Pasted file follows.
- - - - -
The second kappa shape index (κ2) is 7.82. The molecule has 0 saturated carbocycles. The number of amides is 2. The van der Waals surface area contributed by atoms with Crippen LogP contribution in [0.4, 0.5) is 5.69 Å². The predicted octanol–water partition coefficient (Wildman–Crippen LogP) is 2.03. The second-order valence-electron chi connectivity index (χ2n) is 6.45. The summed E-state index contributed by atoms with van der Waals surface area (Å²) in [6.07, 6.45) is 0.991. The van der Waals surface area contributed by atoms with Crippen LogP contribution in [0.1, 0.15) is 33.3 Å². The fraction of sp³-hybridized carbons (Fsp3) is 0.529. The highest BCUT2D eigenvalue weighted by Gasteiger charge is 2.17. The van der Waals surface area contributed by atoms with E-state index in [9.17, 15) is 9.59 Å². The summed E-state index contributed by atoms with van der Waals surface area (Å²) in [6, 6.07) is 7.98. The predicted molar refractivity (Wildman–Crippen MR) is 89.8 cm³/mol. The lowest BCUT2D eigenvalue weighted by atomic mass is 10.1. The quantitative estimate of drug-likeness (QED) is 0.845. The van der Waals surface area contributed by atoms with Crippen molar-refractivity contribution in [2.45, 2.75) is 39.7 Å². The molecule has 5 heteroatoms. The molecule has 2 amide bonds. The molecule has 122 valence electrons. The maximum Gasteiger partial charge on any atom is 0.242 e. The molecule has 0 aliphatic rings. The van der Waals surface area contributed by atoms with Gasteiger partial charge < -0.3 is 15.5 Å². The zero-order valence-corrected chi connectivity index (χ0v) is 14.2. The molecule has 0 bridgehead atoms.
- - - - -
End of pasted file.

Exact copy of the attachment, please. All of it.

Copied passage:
The second kappa shape index (κ2) is 7.82. The molecule has 0 saturated carbocycles. The number of amides is 2. The van der Waals surface area contributed by atoms with Crippen LogP contribution in [0.4, 0.5) is 5.69 Å². The predicted octanol–water partition coefficient (Wildman–Crippen LogP) is 2.03. The second-order valence-electron chi connectivity index (χ2n) is 6.45. The summed E-state index contributed by atoms with van der Waals surface area (Å²) in [6.07, 6.45) is 0.991. The van der Waals surface area contributed by atoms with Crippen LogP contribution in [0.1, 0.15) is 33.3 Å². The fraction of sp³-hybridized carbons (Fsp3) is 0.529. The highest BCUT2D eigenvalue weighted by Gasteiger charge is 2.17. The van der Waals surface area contributed by atoms with E-state index in [9.17, 15) is 9.59 Å². The summed E-state index contributed by atoms with van der Waals surface area (Å²) in [6, 6.07) is 7.98. The predicted molar refractivity (Wildman–Crippen MR) is 89.8 cm³/mol. The lowest BCUT2D eigenvalue weighted by atomic mass is 10.1. The quantitative estimate of drug-likeness (QED) is 0.845. The van der Waals surface area contributed by atoms with Crippen molar-refractivity contribution in [2.45, 2.75) is 39.7 Å². The molecule has 5 heteroatoms. The molecule has 2 amide bonds. The molecule has 122 valence electrons. The maximum Gasteiger partial charge on any atom is 0.242 e. The molecule has 0 aliphatic rings. The van der Waals surface area contributed by atoms with Gasteiger partial charge < -0.3 is 15.5 Å². The zero-order valence-corrected chi connectivity index (χ0v) is 14.2. The molecule has 0 bridgehead atoms.